With four or five people behind me? That’s more than a half hour of lived time that I could be taking from them. Throwing precious minutes of their one and only lives into the dustbin of standing in a line. What kind of person does that?!

Of course, it all turned out fine. I was in the right line. The lady at the desk was helpful and professional, and had my situation sorted out in just a few minutes.

Enough time, though, that I still made a point of apologising profusely to the people still waiting as I left.

But I want to know: is this a cultural thing? Is it just me? Or is this kind of anxiety universal? I have a hunch that it’s something to do with a combination of our ex-British colonial nothing of proper queueing as a pinnacle of civilised behaviour, where there’s nothing worse that bothering someone unnecessarily. But I could be wrong. It could just be me.

A Crisis Of Queues.
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12 thoughts on “A Crisis Of Queues.

  1. 1

    As an American, I’d probably ask a few people ahead of me, “I think this is the queue for (X) — is that what you think, too?” I assume that, in your part of the world, that amount of talking to strangers might get one locked up, right?

    Also, as an American, I’ve never had to type the word “queueing” before. What a nightmare. Are there any other English words that have five vowels in a row?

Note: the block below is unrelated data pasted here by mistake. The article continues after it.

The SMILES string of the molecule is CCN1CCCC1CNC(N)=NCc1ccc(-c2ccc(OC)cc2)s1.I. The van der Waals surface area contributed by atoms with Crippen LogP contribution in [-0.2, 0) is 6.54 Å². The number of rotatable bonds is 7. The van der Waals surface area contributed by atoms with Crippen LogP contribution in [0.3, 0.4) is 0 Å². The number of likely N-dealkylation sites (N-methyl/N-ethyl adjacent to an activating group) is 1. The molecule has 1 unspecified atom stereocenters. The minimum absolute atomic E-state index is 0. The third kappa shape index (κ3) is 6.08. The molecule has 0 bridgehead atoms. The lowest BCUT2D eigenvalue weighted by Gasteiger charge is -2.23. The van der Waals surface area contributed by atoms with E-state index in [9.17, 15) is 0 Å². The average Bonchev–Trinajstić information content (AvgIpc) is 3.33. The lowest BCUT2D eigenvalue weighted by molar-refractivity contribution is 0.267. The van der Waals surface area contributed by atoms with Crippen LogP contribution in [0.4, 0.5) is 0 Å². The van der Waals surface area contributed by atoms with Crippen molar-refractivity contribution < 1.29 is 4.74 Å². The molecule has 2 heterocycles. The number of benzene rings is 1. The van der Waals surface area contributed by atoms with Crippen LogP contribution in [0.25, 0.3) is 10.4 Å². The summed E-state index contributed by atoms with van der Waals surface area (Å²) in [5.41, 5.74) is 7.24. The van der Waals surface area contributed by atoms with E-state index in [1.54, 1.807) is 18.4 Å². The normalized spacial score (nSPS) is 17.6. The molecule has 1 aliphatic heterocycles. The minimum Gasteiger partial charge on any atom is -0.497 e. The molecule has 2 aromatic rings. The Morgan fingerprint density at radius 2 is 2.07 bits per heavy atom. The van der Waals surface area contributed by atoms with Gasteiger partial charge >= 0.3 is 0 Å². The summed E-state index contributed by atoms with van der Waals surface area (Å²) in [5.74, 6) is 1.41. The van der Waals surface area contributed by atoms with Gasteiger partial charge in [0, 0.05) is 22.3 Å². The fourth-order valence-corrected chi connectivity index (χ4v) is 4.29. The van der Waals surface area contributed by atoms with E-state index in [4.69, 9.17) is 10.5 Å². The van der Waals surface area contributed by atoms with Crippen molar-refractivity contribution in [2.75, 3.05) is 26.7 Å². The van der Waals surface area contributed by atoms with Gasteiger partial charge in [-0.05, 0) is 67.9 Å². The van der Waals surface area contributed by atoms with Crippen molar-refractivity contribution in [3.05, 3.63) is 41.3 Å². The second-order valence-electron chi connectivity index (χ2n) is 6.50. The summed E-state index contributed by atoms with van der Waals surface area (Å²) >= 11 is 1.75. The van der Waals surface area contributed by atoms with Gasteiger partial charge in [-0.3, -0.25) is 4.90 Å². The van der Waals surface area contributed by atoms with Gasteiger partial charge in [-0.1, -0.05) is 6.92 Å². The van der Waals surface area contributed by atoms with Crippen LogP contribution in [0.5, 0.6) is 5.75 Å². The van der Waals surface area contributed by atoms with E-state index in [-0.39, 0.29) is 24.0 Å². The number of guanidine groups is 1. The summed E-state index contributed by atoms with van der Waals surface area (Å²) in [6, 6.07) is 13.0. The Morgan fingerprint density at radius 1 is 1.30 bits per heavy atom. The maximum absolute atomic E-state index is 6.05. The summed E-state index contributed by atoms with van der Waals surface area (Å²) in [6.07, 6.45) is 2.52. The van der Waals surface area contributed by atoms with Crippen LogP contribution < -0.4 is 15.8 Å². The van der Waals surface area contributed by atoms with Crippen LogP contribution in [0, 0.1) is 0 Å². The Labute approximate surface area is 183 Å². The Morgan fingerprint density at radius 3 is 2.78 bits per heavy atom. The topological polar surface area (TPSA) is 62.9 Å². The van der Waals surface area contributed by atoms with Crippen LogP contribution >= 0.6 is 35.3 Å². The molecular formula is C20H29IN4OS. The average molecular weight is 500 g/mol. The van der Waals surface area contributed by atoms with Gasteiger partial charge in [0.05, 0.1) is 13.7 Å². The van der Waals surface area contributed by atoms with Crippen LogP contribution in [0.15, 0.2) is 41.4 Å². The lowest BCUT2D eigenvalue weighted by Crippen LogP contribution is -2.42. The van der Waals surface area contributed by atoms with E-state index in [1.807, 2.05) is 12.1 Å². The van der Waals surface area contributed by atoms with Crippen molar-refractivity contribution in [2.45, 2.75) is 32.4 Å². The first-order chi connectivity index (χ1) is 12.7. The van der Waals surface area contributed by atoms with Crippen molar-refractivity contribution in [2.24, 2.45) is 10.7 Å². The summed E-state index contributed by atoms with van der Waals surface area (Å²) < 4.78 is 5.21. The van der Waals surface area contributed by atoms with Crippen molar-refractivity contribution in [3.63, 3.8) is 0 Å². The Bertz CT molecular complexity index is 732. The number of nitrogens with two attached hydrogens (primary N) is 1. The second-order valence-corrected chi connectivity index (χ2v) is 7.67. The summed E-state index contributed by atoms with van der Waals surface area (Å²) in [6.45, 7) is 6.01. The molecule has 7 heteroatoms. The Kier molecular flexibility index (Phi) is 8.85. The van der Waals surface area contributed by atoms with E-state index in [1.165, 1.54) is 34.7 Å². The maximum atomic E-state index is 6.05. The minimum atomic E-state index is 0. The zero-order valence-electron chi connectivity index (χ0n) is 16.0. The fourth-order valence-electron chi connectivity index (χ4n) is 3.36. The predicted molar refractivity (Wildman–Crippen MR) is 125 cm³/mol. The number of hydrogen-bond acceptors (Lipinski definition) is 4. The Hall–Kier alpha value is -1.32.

2. 2

    Nobody at social services offices I have been to apologizes for anything,* not the caseworkers, not the clients. And while I have thanked cabbies, because that tends to be more of a one-on-one situation and social decorum seems to expect niceties in such sort of public interactions, I have never even heard of thanking bus drivers! We USians are a damn rude bunch.

    *Oh, except for the nurse who gave my kid a shot that made her faint. Even then it was more of “I am sorry you feel so terrible” and less “I am sorry I caused your troubles.”

    1. 2.1

      I’ve heard that our habit of apologising for everything is a bit of an Irish thing. Like the way that we say ‘sorry’ instead of ‘excuse me’ when asking people to make way for us?

      Thanking bus drivers is DEFINITELY a thing here. People leaving the bus at a busy stop is just a huge line of “thanks.. Thanks.. Thanks.. Thanks!”.

      And then sometimes if you’re on an intercity bus, by the time you leave the driver will have gotten out to open the baggage compartment. Which sometimes leads to the awkward situation where you know that you should thank someone, but you don’t know who.

      1. That’s kind of adorable from where I’m sitting. It’s also a good thing to know if Spouse and I ever manage to finally visit his paternal grandfather’s country of origin. Thank and/or apologize to everyone we see, got it! Heh.

        Aside– public buses have baggage compartments? As far as I can remember, we only have those on interstate buses run by private companies like Greyhound.

        1. Not only do public buses have baggage compartments, but they talk! With a really old-fashioned Irish accent!

          (and here I try to embed a youtube link into a comment. WISH ME LUCK)